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Faience, tin-glazed. Fine painted on opaque white tin glaze. Luneville-saint-clement
Majolica Palissy ware wall-plate, coloured lead glazes, Elias, Portugal
Tin-glazed. Fine painted on opaque white tin glaze in imitation of Italian maiolica. Minton Majolica Victoria plate.
Victorian Majolica jardiniere by Minton & Co. circa 1870. Coloured lead glazes.

Majolica is a word for painted[1] pottery, whose use is not always precise, and can be confusing. Note the different spellings ("i" and "j"), often confused[2][3], which can have different meanings, as follows.

  • Maiolica: Tin-glazed earthenware having an opaque white glaze with painted in-glaze decoration of metal oxide enamel colour(s). It is frequently prone to flaking and somewhat delicate[4], and reached Italy by the mid-15th century[5]. Renaissance Italian maiolica became a celebrated art form, and in contemporary English "maiolica" (with an "i") tends to be restricted to this. Maiolica developed also as faience[6] (in France and various countries), and as delftware (in UK and Netherlands). In Mediterranean countries such as Italy, Spain and Portugal, local wares continue to be called 'majolica' or 'maiolica'.
  • Majolica: any earthenware coated with coloured lead glazes applied directly to an unglazed body, e.g.: '20th century majolica', 'Mexican majolica', Sarreguemines majolica, Palissy majolica, 'Renaissance Palissy majolica', 'majolica glazed Parian ware.
  • Victorian Majolica Either or both of two different types of 19th-century pottery.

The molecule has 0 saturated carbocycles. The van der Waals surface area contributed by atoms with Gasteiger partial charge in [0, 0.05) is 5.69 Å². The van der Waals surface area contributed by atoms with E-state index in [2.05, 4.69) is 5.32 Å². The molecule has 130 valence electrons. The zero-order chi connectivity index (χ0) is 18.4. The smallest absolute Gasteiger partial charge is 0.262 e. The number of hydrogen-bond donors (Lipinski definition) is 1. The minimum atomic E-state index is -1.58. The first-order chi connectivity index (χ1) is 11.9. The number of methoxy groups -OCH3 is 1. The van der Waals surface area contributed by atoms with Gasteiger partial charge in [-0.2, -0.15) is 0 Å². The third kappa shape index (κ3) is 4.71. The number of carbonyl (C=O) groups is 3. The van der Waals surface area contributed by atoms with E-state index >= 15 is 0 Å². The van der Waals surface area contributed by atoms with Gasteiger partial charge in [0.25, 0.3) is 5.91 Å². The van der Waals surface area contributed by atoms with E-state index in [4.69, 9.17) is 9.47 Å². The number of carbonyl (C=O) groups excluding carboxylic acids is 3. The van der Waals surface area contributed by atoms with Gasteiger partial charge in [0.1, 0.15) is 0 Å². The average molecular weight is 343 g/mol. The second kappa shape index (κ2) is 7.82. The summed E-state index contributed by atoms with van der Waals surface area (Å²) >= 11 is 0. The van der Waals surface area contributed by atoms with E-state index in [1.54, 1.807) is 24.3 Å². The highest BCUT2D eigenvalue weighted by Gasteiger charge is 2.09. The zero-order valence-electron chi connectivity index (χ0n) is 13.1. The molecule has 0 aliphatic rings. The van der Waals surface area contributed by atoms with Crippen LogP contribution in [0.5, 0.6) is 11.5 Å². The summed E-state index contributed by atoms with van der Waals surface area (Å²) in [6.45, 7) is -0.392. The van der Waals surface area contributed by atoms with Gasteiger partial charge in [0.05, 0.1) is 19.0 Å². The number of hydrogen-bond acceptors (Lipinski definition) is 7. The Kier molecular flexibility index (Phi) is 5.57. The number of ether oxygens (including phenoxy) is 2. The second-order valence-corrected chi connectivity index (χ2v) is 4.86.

1. The mass-produced and widely available lead-glazed earthenware of coloured lead glazes manufactured during the second half of the 19th century[7]. Named "Palissy ware" by Minton & Co. this product soon became known also as majolica[8][9]. The product, made with an extended range of improved coloured lead glazes, is hard-wearing, and typically relief-moulded. Introduced to the public at the 1851 Exhibition[10], it was later widely copied and mass-produced.
  2. The rare 'English tin-glazed majolica' – tin-glazed pottery made in imitation of the Italian Renaissance maiolica process and style[11]: English tin-glazed earthenware in imitation of Italian Renaissance maiolica [tin-glazed], having an opaque white glaze with fine painted decoration, also named ‘Majolica’, also introduced at the 1851 Exhibition. This was a luxury product, produced in much smaller quantities than the lead-glazed form.


  1. ^ W.B.Honey, Keeper of the Department of Ceramics, Victoria and Albert Museum, The Art of the Potter, 1944, p.9 "PAINTING is done on the[…] surface of unglazed pottery [e.g. coloured lead glazes on biscuit of lead-glaze majolica], or on an unfired tin-glaze [e.g. oxide enamels on unfired tin-glaze of tin-glaze maiolica/majolica], or on the glassy surface of a fired glaze."
  2. ^ Butler, Charles (1633). "English Grammer". London. The first English language book to make a clear distinction between i and j was published in 1633.
  3. ^ For clarity the Notes in this article append [tin-glazed] to the word meaning 'opaque white tin-glaze, painted in enamels', and [coloured glazes] to the word meaning 'coloured lead glazes, applied direct to the biscuit'
  4. ^ Falke, Jacob (1869). "The Workshop, Vol II, No. 10, p.148". London. …however highly majolica [tin-glazed] may be esteemed, it will always remain an article of luxury and ornament only…
  5. ^ Fortnum, Charles Drury E. (1876). "MAIOLICA". New York: University of Michigan. p. 22. ...we have no record or dated example of Italian pottery, coated with the stanniferous enamel [tin-glazed], previous to the first important production by Luca della Robbia in 1438…